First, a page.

Latino Jewish Congressional Caucus Statement on the NO HATE ACT
As co-chairs of the Jewish Latino Congressional Caucus, we affirm the following:
Hate crimes do not just affect victims. Because the victim is targeted solely because of his or her race, religion, gender, or ethnicity, when an attack occurs, entire communities are put on notice. The most recent FBI report on hate crimes shows an 11.7% rise last year in the number of violent hate crimes. The number of victims in anti-Latino or Hispanic hate crimes rose over 21% in 2018. Jews were the target of a stunning 57.8 percent of all religious bias crimes in 2018, despite making up less than 2 percent of the U.S. population.
The coronavirus pandemic has brought out both the best and worst of our society. First responders, healthcare professionals, and so many frontline essential workers have indeed shown bravery in the face of fear. They have saved lives and ensured that we all have access to food, pharmaceuticals, and other necessities. Human solidarity has been on display as we face this unprecedented challenge together
However, as uncertainty rises, we have seen hatred unleashed. Conspiracy theories about the role of Jews in creating or spreading the virus swarm. Misinformation abounds. For this reason, we affirm our support for H.R.3545, the National Opposition to Hate, Assaults, and Threats to Equality (NO HATE) Act. The bipartisan bill will improve hate crime reporting through law enforcement training, allow for the creation of reporting hotlines, call for the increase in resources to liaise with affected communities, and promote public educational forums on hate crimes.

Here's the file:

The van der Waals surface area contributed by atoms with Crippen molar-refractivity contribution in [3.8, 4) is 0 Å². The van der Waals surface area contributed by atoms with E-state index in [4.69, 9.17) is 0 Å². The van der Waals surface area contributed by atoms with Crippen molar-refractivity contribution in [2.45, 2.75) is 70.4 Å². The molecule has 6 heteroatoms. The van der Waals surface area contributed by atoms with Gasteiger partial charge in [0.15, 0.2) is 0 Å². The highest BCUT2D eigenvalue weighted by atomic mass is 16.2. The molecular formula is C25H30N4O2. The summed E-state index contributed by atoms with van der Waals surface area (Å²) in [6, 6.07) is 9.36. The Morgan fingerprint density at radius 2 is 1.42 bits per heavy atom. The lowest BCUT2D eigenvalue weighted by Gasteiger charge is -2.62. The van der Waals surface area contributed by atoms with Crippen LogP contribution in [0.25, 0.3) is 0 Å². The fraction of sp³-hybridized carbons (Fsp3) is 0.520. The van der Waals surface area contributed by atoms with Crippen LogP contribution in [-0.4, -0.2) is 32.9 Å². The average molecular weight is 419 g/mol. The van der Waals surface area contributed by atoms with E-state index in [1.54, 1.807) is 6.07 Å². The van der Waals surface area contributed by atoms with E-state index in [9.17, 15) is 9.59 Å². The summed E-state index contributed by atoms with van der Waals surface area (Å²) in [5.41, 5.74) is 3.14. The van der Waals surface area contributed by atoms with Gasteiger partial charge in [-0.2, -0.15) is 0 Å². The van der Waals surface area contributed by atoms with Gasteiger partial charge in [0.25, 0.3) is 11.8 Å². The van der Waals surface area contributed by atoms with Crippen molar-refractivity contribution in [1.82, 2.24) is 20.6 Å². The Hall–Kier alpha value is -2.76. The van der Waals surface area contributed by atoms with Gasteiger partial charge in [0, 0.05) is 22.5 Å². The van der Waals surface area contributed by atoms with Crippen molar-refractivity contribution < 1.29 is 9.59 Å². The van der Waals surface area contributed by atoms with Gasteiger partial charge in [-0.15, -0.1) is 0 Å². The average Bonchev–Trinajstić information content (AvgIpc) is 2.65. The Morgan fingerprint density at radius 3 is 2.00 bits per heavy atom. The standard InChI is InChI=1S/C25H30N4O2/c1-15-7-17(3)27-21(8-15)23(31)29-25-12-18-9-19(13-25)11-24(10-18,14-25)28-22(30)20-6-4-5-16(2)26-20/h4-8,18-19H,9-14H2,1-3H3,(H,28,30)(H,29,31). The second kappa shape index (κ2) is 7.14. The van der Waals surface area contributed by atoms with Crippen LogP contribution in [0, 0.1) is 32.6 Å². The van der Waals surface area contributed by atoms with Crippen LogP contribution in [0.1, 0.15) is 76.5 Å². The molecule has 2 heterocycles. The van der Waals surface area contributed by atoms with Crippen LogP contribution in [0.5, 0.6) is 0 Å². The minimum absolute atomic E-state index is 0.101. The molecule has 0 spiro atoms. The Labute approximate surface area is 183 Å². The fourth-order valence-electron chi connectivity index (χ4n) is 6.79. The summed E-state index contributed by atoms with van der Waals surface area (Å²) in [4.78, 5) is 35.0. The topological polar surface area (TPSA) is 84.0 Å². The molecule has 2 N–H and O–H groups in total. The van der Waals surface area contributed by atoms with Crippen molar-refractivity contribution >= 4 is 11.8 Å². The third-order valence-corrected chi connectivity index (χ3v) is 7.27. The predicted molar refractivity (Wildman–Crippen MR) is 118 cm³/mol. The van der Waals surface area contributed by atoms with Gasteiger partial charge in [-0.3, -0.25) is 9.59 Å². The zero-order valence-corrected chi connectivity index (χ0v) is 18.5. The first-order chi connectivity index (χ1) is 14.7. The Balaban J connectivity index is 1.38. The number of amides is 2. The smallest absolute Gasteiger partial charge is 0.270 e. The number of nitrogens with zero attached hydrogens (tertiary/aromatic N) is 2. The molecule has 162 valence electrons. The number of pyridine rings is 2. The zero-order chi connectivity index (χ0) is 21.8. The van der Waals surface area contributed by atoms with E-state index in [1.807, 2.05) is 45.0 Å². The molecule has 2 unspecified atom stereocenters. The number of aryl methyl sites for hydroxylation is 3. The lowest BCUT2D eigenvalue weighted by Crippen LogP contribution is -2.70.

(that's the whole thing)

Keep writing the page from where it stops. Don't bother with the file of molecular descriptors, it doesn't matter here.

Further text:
In 1990, Congress passed the Hate Crimes Statistics Act, which requires the Attorney General to collect data on crimes committed due to the victim’s “race, gender and gender identity, religion, disability, sexual orientation, or ethnicity.” For more than two decades, thousands of city, county, college and university, state, tribal, and Federal law enforcement agencies have voluntarily submitted hate crimes data to the Federal Bureau of Investigation (FBI). The Matthew Shepard and James Byrd, Jr., Hate Crimes Prevention Act of 2009 is the first statute allowing Federal authorities to understand, investigate, and prosecute hate crimes committed on the basis of actual or perceived “race, color, religion, national origin, gender or gender identity, sexual orientation, or disability.” However, due to inaccurate and incomplete hate crime reporting, we lack a complete understanding of the national problem posed by hate crimes.
In the latest FBI report, more than 85 cities of over 100,000 residents reported zero incidents or did not report hate crimes to the agency. Syracuse, NY; Midland, TX; Hialeah, FL, are among the cities on this list. Managed through the Department of Justice (DOJ), this bill will issue grants to empower State and local governments to improve hate crimes reporting. These funds come from existing allocations and will not create new financial responsibilities for the federal government. In exchange for receiving grants, State and local governments must provide additional information pertaining to hate crimes in their jurisdiction. If they fail to do so, they must repay the grants in full. It also amends the penalties for hate crimes to allow courts to require that offenders engage in education about, or service to, the affected communities as a condition of their release from prison.
We hope that our colleagues on both sides of the aisle and in both chambers will ensure that this bill is passed and signed into law.